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  • Writer's pictureThe Bossy Bookworm

Review of The Saints of Swallow Hill by Donna Everhart

This Depression-era-set historical fiction story tracks characters in intensely difficult situations as they successfully fight for justice, peace, love, and forgiveness in a satisfying story arc that captivated me.

The Saints of Swallow Hill traces the paths of Rae Lynn and Del, disparate characters in Depression-era Georgia who have two important things in common: each of their searches for food, shelter, and survival is becoming more desperate; and each of them is running from dark secrets that threaten to destroy them.

Their hardscrabble stories intersect at a turpentine camp in Georgia. There, workers struggle to flip the pattern of owing more money to the camp than they can earn; try to avoid the unwelcome notice of the cruel boss; and aim to escape before meeting untimely deaths in the dangerous woods, as many unlucky workers seem to do.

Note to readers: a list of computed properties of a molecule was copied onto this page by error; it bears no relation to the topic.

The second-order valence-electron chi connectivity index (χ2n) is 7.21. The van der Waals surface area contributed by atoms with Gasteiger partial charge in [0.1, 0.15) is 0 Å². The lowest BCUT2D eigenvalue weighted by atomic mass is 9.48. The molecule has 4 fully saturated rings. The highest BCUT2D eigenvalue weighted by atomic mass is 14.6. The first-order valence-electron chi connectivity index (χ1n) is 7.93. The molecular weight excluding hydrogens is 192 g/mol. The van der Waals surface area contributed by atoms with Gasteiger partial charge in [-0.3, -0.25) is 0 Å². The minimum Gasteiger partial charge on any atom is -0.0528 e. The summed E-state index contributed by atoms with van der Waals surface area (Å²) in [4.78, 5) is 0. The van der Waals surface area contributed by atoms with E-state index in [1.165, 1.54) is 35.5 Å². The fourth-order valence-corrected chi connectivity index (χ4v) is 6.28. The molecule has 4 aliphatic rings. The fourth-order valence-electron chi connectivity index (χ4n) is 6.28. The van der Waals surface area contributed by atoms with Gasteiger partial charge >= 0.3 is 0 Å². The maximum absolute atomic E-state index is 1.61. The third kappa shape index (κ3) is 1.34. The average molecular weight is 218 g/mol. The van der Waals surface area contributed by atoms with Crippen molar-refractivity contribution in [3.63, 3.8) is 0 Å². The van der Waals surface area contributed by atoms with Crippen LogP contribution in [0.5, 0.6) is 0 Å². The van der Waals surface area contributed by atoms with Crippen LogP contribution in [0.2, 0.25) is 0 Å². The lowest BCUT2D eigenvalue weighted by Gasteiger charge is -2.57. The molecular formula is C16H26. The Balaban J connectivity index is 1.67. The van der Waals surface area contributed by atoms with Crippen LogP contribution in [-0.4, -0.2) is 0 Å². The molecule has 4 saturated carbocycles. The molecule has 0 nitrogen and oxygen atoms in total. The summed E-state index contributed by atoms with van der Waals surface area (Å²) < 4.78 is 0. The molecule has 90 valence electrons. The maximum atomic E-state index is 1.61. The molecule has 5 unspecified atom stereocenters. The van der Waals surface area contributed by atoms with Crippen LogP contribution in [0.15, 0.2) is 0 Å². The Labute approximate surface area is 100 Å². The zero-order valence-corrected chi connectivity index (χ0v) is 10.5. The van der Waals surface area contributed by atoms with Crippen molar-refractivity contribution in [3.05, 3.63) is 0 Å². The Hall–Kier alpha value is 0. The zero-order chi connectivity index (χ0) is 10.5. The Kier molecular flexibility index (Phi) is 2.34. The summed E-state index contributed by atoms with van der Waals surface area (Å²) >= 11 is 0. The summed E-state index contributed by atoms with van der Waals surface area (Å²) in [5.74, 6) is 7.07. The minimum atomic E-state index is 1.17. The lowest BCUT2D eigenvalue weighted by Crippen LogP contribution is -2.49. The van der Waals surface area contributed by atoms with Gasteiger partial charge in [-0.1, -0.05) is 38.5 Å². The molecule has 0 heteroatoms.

Everhart includes one of my favorite setups, in which a woman dresses as a man in order to achieve some end. Here, Rae Lynn seeks an escape from danger and needs to earn a wage, but unwittingly places herself in greater jeopardy.

As I read the first pages of this book, I admit that I was fairly hesitant--the tone felt increasingly bleak, and I wasn't sure if Everhart was going to revel in creating further mishaps and disasters for her characters.

I was grateful when she laid out not only a tale of intense hardship, bad luck, and rough circumstances in a difficult period of our nation's history, but also a captivating story of determination, struggles for improvement, deep human connection, justice, love, and hope. I'm so very glad I stuck this one out so I could see these characters through and witness their journeys' ends.

I received a prepublication digital copy of this recently published book courtesy of NetGalley and Kensington Books.

Do you have any Bossy thoughts about this book?

Donna Everhart is also the author of The Road to Bittersweet, The Moonshiner's Daughter, The Education of Dixie Dupree, and The Forgiving Kind, none of which I have yet read. I want to read more of her books.


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